Whether out of necessity or a fondness for working in one’s pajama bottoms, Americans are filing paperwork to become their own bosses at a clip one economist calls “off the charts.”
The number of people applying for Employer Identification Numbers, which new businesses file with the IRS, has doubled in recent weeks over year-ago levels and has outpaced the rate seen during the Great Recession. Most are so-called nonemployers such as sole proprietors, although economists have spotted a surprisingly strong increase in applications for businesses likely to hire staff.
Among the new entrepreneurs is Angie Bledsoe, a 43-year-old digital analytics professional in Kansas City, Missouri, who was earning close to $150,000 a year until she lost her job in the pandemic’s economic shock. She initially hoped to return to her former employer when the economy rebounded, but she started calling contacts for job leads when that looked unlikely.
Eventually, the pandemic led her to reassess things. Why not start her own digital marketing firm and spend more time at home with her kids? she thought.
“After exploring all of that, I went, ‘I really have this draw toward entrepreneurship, and maybe this is the opportunity I need to do that,’” Bledsoe said.
Recessions often see an increase in people starting their own ventures as jobs evaporate, said John Haltiwanger, a University of Maryland economics professor who studies business formations. It happens at the same time as existing businesses are going bankrupt or quietly folding — in the pandemic downturn, thousands of small businesses have already disappeared across the country.
However, the pace at which people are filing for Employment Identification Numbers in this economic shock has been particularly swift, Haltiwanger said. People file for EINs for tax purposes, and economists look for clues on the forms indicating whether the owner is likely to be a sole proprietor or an employer with a payroll.
Self-employment filings initially fell for a few weeks starting in March as states shut down their economies, but have rebounded and now are up 16% for the first 31 weeks of 2020 over the same period last year. Weekly filings have particularly skyrocketed over the past month, up between 87% and 142% each week compared with a year earlier, according to the U.S. Census Bureau, which collects and publishes the IRS figures.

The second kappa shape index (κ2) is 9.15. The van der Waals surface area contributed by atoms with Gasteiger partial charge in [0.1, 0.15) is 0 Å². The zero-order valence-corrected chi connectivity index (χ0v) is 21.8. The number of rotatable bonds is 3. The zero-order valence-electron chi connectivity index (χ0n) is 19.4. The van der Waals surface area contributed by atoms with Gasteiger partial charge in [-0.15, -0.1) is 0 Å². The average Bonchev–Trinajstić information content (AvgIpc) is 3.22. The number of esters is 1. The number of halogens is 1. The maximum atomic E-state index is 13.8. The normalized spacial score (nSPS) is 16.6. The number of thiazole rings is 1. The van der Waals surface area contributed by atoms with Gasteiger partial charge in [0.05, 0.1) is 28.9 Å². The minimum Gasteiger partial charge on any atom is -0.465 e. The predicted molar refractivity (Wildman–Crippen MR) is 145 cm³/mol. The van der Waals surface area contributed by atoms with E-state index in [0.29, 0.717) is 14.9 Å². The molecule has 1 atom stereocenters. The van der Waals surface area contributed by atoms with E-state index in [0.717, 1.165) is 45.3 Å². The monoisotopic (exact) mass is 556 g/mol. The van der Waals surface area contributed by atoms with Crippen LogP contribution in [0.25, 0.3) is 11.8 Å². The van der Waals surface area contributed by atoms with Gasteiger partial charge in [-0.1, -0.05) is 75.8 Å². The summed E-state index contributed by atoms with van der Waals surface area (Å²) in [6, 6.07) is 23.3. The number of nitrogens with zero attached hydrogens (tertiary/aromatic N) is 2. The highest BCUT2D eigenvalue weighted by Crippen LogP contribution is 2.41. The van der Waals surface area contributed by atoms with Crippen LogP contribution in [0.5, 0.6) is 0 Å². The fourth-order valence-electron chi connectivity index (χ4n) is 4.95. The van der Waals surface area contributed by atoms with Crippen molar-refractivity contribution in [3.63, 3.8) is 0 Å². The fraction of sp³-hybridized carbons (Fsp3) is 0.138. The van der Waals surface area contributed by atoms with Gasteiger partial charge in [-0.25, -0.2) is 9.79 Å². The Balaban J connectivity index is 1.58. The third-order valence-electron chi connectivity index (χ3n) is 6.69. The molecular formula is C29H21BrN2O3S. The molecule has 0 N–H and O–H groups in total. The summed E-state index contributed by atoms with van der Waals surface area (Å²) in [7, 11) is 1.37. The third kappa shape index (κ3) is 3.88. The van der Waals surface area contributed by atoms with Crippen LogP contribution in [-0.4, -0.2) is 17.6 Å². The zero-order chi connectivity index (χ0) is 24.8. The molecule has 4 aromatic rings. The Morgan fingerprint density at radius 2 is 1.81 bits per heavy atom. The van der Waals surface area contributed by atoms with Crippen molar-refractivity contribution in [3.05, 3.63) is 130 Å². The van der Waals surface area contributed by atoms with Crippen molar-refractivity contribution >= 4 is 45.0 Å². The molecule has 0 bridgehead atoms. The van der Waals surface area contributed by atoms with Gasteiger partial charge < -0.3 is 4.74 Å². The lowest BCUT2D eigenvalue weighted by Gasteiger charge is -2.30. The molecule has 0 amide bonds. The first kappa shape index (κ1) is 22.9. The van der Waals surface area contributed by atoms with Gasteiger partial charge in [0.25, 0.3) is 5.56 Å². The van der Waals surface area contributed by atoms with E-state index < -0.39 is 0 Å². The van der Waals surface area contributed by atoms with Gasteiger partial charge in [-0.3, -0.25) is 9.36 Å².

“The individuals associated with that are thinking, ‘What am I going to do?’” Haltiwanger said. “Particularly, ‘What am I going to do in this new normal?’”
The first year of the Great Recession, 2008, saw a more gradual 11% increase, and the numbers didn’t really take off until a few years after the recession’s official end in 2009, Haltiwanger said.
Huiyu Li, a senior economist at the Federal Reserve Bank of San Francisco, said applications for nonemployer businesses have grown strongly over the last few years, so the recent growth spurt is less surprising in that context. However, the increase in the past few weeks “has been off the charts,” she said.
It’s possible some are filing with the IRS to claim benefits under the federal Pandemic Unemployment Assistance program, which helps independent contractors and other self-employed people. But states typically require people to show income from 2019 to claim PUA benefits.
Whether the surge is just a short-term stopgap measure to get people through their job search or something more permanent depends on how long unemployment remains high, said Keith Hall, chief executive of the National Association for the Self-Employed. The quicker the recovery, the more likely people will seek work with an employer, he said.
In the suburbs north of Atlanta, public relations professional Kelly Gray has grown tired of being among the first to go once the economy turns south. She recently lost her job at a large staffing firm, the third time she’s lost a job in an economic downturn in 25 years. She’s taken a part-time assignment for a local manufacturer, but otherwise is hanging out a shingle and starting her own marketing and communications firm.
“We’re always expendable,” said Gray, 45. “I just didn’t want my financial future to be in the hands of an employer.”
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